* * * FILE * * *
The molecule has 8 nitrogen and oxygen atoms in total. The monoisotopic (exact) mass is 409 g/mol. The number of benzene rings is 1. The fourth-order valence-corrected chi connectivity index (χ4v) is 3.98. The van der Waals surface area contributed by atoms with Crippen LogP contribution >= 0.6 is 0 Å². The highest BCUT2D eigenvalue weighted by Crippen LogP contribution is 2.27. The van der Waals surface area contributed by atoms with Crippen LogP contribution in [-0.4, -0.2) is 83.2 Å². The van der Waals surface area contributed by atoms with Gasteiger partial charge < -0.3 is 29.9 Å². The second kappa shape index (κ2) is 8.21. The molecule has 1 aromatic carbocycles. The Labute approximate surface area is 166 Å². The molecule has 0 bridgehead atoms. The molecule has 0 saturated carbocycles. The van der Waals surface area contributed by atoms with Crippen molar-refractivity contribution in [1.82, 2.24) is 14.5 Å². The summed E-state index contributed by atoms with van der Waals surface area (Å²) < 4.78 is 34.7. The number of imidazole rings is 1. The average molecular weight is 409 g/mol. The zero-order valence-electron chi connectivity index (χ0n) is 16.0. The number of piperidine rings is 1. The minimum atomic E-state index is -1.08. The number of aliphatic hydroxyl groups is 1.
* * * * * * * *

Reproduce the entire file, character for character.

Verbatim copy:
The molecule has 8 nitrogen and oxygen atoms in total. The monoisotopic (exact) mass is 409 g/mol. The number of benzene rings is 1. The fourth-order valence-corrected chi connectivity index (χ4v) is 3.98. The van der Waals surface area contributed by atoms with Crippen LogP contribution >= 0.6 is 0 Å². The highest BCUT2D eigenvalue weighted by Crippen LogP contribution is 2.27. The van der Waals surface area contributed by atoms with Crippen LogP contribution in [-0.4, -0.2) is 83.2 Å². The van der Waals surface area contributed by atoms with Gasteiger partial charge < -0.3 is 29.9 Å². The second kappa shape index (κ2) is 8.21. The molecule has 1 aromatic carbocycles. The Labute approximate surface area is 166 Å². The molecule has 0 bridgehead atoms. The molecule has 0 saturated carbocycles. The van der Waals surface area contributed by atoms with Crippen molar-refractivity contribution in [1.82, 2.24) is 14.5 Å². The summed E-state index contributed by atoms with van der Waals surface area (Å²) < 4.78 is 34.7. The number of imidazole rings is 1. The average molecular weight is 409 g/mol. The zero-order valence-electron chi connectivity index (χ0n) is 16.0. The number of piperidine rings is 1. The minimum atomic E-state index is -1.08. The number of aliphatic hydroxyl groups is 1.